Northpoint students go for gold, read 400,800 minutes

Northpoint Elementary students collectively read for 400,800 minutes in February, I Love to Read Month.

Promised a dunk tank if they read for more than 400,000 minutes in February, I Love to Read Month, Northpoint Elementary students read 400,800 minutes and savored their glory, dunking Dean of Students Tyler Nelson, left, and Principal Mike Callahan, right, as many times as possible. Photos by Olivia Koester

Promised a dunk tank if they read for more than 400,000 minutes in February, I Love to Read Month, Northpoint Elementary students read 400,800 minutes and savored their glory, dunking Dean of Students Tyler Nelson, left, and Principal Mike Callahan, right, as many times as possible. Photos by Olivia Koester

The school celebrates I Love to Read Month annually, but with the Olympics this year, “we kind of went all out,” said Erin Stalsberg, the technology continuous improvement coach who orchestrated the month’s event.

Staff dressed up like famous Olympians for an opening ceremony and laid out the requirements to medal: 240,000 minutes of reading would get students on the podium with a bronze medal, 320,000 minutes would warrant silver and 400,000 would bring glory and gold.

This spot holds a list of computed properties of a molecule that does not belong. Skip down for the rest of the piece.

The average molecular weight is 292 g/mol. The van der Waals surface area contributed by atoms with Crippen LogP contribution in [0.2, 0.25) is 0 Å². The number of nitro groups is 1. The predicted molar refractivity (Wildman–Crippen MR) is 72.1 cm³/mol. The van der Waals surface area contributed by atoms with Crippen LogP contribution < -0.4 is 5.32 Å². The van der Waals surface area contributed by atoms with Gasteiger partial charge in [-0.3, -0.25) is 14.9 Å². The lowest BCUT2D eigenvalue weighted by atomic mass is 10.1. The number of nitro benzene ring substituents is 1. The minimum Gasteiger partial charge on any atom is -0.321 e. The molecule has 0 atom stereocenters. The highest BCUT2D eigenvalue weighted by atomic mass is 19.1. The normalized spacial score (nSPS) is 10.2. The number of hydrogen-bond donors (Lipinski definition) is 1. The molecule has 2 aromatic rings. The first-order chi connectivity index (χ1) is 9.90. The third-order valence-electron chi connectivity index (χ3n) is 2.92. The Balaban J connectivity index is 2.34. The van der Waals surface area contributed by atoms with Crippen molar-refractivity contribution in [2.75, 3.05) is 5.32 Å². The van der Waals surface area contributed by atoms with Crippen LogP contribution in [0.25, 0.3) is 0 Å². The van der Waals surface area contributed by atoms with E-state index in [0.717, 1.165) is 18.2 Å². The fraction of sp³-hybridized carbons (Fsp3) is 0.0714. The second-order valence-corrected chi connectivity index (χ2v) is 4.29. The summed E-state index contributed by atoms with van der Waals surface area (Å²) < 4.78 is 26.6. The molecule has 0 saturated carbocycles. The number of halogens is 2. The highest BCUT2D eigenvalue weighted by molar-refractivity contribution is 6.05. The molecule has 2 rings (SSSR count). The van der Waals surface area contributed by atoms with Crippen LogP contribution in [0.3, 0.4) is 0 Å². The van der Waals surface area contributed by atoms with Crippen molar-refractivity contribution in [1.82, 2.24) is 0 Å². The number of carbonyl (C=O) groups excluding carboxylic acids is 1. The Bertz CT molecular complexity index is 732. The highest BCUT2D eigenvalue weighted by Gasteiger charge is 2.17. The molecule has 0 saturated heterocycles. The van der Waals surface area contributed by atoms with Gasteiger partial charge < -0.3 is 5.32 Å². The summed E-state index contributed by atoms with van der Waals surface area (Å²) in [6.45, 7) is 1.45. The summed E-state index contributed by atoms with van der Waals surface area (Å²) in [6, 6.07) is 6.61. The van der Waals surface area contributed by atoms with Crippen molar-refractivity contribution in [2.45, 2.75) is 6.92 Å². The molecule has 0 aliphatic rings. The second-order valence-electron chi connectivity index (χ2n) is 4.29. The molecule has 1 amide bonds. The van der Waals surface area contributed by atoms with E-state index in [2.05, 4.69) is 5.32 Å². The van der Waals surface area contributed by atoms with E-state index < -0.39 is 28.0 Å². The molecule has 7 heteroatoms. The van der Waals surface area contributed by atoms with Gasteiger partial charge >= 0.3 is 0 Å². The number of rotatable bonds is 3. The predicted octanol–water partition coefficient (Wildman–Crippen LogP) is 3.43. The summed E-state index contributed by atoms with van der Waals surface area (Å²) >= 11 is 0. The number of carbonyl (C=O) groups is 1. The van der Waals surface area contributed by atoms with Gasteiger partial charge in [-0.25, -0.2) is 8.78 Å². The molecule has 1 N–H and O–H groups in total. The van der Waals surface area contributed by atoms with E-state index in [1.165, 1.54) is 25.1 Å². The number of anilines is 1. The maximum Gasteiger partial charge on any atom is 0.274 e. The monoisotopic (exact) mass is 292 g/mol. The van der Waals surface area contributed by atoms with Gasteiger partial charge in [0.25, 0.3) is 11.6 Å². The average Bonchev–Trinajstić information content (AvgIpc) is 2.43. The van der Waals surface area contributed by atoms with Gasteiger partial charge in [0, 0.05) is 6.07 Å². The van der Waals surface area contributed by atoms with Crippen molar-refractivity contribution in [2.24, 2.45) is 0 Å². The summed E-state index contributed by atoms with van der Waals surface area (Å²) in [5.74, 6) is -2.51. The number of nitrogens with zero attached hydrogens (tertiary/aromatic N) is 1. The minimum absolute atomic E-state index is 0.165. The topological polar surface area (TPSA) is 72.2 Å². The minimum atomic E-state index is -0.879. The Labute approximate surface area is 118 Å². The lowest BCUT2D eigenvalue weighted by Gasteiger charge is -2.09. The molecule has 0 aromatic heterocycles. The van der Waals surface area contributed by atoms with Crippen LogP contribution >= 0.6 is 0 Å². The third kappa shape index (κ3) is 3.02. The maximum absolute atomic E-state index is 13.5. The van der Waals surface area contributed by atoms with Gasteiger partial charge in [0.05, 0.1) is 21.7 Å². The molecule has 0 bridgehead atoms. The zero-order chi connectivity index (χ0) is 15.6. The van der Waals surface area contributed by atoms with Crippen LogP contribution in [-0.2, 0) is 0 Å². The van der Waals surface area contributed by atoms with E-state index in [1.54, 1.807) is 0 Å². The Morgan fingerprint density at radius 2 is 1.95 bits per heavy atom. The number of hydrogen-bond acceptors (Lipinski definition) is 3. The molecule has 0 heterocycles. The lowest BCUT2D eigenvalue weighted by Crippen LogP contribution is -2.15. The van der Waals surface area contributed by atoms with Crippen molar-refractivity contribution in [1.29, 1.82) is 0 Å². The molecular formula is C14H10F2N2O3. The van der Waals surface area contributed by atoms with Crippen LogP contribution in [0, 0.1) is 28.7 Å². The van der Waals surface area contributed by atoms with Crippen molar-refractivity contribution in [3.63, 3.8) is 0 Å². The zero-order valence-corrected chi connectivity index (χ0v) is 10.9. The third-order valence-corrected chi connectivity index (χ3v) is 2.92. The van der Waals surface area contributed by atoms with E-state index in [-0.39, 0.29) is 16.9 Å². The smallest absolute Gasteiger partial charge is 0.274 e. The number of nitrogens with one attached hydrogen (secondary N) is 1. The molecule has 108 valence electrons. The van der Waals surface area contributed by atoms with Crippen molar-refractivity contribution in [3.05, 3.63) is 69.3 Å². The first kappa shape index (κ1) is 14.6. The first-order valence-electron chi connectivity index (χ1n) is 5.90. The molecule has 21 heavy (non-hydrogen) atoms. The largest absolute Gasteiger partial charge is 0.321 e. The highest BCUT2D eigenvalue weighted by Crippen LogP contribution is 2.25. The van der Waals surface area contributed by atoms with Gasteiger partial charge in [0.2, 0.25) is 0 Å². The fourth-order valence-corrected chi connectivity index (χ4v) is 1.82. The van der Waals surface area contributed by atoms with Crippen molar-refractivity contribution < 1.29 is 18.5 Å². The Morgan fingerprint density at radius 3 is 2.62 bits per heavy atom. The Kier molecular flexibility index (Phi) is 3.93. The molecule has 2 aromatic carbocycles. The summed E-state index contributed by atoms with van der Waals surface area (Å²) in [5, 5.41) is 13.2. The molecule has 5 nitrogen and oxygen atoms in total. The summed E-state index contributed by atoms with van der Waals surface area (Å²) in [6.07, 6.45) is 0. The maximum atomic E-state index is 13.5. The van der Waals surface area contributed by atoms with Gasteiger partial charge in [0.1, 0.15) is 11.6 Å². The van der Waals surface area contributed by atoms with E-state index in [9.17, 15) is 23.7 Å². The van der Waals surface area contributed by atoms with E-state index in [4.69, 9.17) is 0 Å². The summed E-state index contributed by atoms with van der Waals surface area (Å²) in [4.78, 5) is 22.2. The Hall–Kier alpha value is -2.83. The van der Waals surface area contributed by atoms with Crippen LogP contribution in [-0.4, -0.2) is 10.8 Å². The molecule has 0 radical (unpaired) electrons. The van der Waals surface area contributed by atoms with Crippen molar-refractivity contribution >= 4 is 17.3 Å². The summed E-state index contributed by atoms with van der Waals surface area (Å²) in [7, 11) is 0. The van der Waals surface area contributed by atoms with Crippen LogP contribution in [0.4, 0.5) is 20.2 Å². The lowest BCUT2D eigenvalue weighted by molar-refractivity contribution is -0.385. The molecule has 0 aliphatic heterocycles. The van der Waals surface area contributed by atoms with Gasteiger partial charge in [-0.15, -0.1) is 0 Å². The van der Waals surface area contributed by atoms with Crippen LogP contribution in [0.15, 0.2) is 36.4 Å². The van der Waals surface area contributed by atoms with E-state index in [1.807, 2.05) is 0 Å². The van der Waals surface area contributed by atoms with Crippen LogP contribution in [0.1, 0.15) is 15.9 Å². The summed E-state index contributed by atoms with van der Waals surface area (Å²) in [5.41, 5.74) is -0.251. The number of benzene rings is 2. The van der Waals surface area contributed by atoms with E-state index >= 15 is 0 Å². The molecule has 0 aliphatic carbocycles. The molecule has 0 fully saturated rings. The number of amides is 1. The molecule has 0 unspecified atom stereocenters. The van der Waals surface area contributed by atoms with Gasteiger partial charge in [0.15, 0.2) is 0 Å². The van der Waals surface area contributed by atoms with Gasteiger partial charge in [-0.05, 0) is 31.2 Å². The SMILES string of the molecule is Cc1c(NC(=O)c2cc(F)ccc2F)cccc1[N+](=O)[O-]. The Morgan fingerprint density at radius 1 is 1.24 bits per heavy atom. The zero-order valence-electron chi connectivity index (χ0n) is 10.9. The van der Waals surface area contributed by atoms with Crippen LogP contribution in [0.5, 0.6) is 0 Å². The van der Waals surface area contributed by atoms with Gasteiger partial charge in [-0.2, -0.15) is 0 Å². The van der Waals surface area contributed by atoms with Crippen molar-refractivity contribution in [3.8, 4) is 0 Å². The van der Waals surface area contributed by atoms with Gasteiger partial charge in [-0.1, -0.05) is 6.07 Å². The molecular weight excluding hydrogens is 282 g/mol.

With approximately 800 students enrolled at Northpoint, each student needed to read for 25 minutes five nights each week to reach the gold-medal benchmark.

A winter fun day, complete with hot chocolate, came with a bronze medal, but marshmallows would be denied if students did not earn the silver medal. With gold came the ultimate prize: a dunk tank.

Principal Mike Callahan and Dean of Students Tyler Nelson climbed into the dunk tank five times March 6. Other staff members, including Stalsberg, took their turns, too.

Students who read the most in each classroom had the opportunity to dunk educators.

It was cold outside, but “what warms you up is just seeing the kids, their excitement,” Callahan said.

After dunking staff, students participated in some snowy Olympic challenges, including Snow People Pin, where students raced toward snowmen blindfolded; Ski Challenge, where groups of students needed to coordinate their movements on a giant pair of skis; Snowball Scoop, where students aimed snowballs at a trash can; Ski Ball in the snow; snowshoeing and tug-of-war.

Students warmed up with a cup of hot chocolate – just one, though many kids begged for refills.

Olivia Koester is at olivia.koester@ecm-inc.com

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